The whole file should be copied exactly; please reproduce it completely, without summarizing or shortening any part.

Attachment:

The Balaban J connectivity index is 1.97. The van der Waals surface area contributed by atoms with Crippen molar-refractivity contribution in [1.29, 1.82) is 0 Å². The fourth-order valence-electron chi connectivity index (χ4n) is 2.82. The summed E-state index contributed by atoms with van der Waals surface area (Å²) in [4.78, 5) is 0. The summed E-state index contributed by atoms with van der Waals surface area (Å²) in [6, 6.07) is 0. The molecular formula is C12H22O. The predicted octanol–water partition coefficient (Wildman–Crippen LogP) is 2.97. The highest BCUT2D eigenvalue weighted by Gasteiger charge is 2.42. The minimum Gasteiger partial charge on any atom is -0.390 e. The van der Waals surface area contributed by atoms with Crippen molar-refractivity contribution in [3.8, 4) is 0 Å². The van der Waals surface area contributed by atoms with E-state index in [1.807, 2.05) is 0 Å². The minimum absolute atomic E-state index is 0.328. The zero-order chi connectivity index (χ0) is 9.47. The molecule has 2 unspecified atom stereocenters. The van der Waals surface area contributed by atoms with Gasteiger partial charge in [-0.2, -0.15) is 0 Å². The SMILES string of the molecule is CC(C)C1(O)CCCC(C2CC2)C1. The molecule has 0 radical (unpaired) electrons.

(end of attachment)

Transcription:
The Balaban J connectivity index is 1.97. The van der Waals surface area contributed by atoms with Crippen molar-refractivity contribution in [1.29, 1.82) is 0 Å². The fourth-order valence-electron chi connectivity index (χ4n) is 2.82. The summed E-state index contributed by atoms with van der Waals surface area (Å²) in [4.78, 5) is 0. The summed E-state index contributed by atoms with van der Waals surface area (Å²) in [6, 6.07) is 0. The molecular formula is C12H22O. The predicted octanol–water partition coefficient (Wildman–Crippen LogP) is 2.97. The highest BCUT2D eigenvalue weighted by Gasteiger charge is 2.42. The minimum Gasteiger partial charge on any atom is -0.390 e. The van der Waals surface area contributed by atoms with Crippen molar-refractivity contribution in [3.8, 4) is 0 Å². The van der Waals surface area contributed by atoms with E-state index in [1.807, 2.05) is 0 Å². The minimum absolute atomic E-state index is 0.328. The zero-order chi connectivity index (χ0) is 9.47. The molecule has 2 unspecified atom stereocenters. The van der Waals surface area contributed by atoms with Gasteiger partial charge in [-0.2, -0.15) is 0 Å². The SMILES string of the molecule is CC(C)C1(O)CCCC(C2CC2)C1. The molecule has 0 radical (unpaired) electrons.